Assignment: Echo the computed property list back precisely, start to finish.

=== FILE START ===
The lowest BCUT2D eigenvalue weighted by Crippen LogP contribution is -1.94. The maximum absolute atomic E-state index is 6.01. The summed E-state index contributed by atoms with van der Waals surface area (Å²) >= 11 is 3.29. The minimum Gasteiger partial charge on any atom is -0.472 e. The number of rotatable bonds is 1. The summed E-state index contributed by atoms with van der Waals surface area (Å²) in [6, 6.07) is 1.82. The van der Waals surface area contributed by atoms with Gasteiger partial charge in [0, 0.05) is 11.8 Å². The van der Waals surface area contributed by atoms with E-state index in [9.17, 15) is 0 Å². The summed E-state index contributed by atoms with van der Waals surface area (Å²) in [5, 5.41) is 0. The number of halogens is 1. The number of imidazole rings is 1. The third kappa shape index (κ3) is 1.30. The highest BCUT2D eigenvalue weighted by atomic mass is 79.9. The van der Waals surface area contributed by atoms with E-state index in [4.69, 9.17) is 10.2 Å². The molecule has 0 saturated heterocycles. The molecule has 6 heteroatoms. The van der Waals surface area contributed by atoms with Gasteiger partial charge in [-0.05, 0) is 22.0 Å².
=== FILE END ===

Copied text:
The lowest BCUT2D eigenvalue weighted by Crippen LogP contribution is -1.94. The maximum absolute atomic E-state index is 6.01. The summed E-state index contributed by atoms with van der Waals surface area (Å²) >= 11 is 3.29. The minimum Gasteiger partial charge on any atom is -0.472 e. The number of rotatable bonds is 1. The summed E-state index contributed by atoms with van der Waals surface area (Å²) in [6, 6.07) is 1.82. The van der Waals surface area contributed by atoms with Gasteiger partial charge in [0, 0.05) is 11.8 Å². The van der Waals surface area contributed by atoms with E-state index in [9.17, 15) is 0 Å². The summed E-state index contributed by atoms with van der Waals surface area (Å²) in [5, 5.41) is 0. The number of halogens is 1. The number of imidazole rings is 1. The third kappa shape index (κ3) is 1.30. The highest BCUT2D eigenvalue weighted by atomic mass is 79.9. The van der Waals surface area contributed by atoms with E-state index in [4.69, 9.17) is 10.2 Å². The molecule has 0 saturated heterocycles. The molecule has 6 heteroatoms. The van der Waals surface area contributed by atoms with Gasteiger partial charge in [-0.05, 0) is 22.0 Å².